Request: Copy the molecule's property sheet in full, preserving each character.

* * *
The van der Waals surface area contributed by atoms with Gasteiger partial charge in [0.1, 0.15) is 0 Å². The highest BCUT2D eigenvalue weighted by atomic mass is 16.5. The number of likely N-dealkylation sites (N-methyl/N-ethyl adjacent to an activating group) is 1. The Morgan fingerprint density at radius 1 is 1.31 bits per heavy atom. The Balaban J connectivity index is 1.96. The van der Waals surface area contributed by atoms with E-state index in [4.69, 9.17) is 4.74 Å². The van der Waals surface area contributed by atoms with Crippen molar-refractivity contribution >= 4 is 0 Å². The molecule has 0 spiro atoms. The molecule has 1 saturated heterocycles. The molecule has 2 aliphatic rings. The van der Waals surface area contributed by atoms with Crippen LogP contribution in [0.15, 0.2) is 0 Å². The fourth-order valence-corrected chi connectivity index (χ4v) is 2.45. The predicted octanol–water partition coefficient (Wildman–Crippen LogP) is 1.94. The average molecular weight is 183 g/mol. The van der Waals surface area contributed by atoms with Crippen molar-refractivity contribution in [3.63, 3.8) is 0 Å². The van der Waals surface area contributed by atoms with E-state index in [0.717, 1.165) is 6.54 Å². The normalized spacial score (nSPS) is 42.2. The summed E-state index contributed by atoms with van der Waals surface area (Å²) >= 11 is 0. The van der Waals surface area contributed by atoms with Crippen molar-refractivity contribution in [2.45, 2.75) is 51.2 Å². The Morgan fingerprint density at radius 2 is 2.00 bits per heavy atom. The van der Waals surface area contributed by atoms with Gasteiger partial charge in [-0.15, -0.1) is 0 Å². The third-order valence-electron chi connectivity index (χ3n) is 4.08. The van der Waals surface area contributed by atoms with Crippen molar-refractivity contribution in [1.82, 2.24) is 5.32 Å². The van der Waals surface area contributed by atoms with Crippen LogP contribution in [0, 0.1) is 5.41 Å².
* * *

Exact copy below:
The van der Waals surface area contributed by atoms with Gasteiger partial charge in [0.1, 0.15) is 0 Å². The highest BCUT2D eigenvalue weighted by atomic mass is 16.5. The number of likely N-dealkylation sites (N-methyl/N-ethyl adjacent to an activating group) is 1. The Morgan fingerprint density at radius 1 is 1.31 bits per heavy atom. The Balaban J connectivity index is 1.96. The van der Waals surface area contributed by atoms with E-state index in [4.69, 9.17) is 4.74 Å². The van der Waals surface area contributed by atoms with Crippen molar-refractivity contribution >= 4 is 0 Å². The molecule has 0 spiro atoms. The molecule has 1 saturated heterocycles. The molecule has 2 aliphatic rings. The van der Waals surface area contributed by atoms with Crippen LogP contribution in [0.15, 0.2) is 0 Å². The fourth-order valence-corrected chi connectivity index (χ4v) is 2.45. The predicted octanol–water partition coefficient (Wildman–Crippen LogP) is 1.94. The average molecular weight is 183 g/mol. The van der Waals surface area contributed by atoms with Crippen molar-refractivity contribution in [3.63, 3.8) is 0 Å². The van der Waals surface area contributed by atoms with E-state index in [0.717, 1.165) is 6.54 Å². The normalized spacial score (nSPS) is 42.2. The summed E-state index contributed by atoms with van der Waals surface area (Å²) >= 11 is 0. The van der Waals surface area contributed by atoms with Crippen molar-refractivity contribution in [2.45, 2.75) is 51.2 Å². The Morgan fingerprint density at radius 2 is 2.00 bits per heavy atom. The van der Waals surface area contributed by atoms with Gasteiger partial charge in [-0.15, -0.1) is 0 Å². The third-order valence-electron chi connectivity index (χ3n) is 4.08. The van der Waals surface area contributed by atoms with Crippen molar-refractivity contribution in [1.82, 2.24) is 5.32 Å². The van der Waals surface area contributed by atoms with Crippen LogP contribution in [0, 0.1) is 5.41 Å².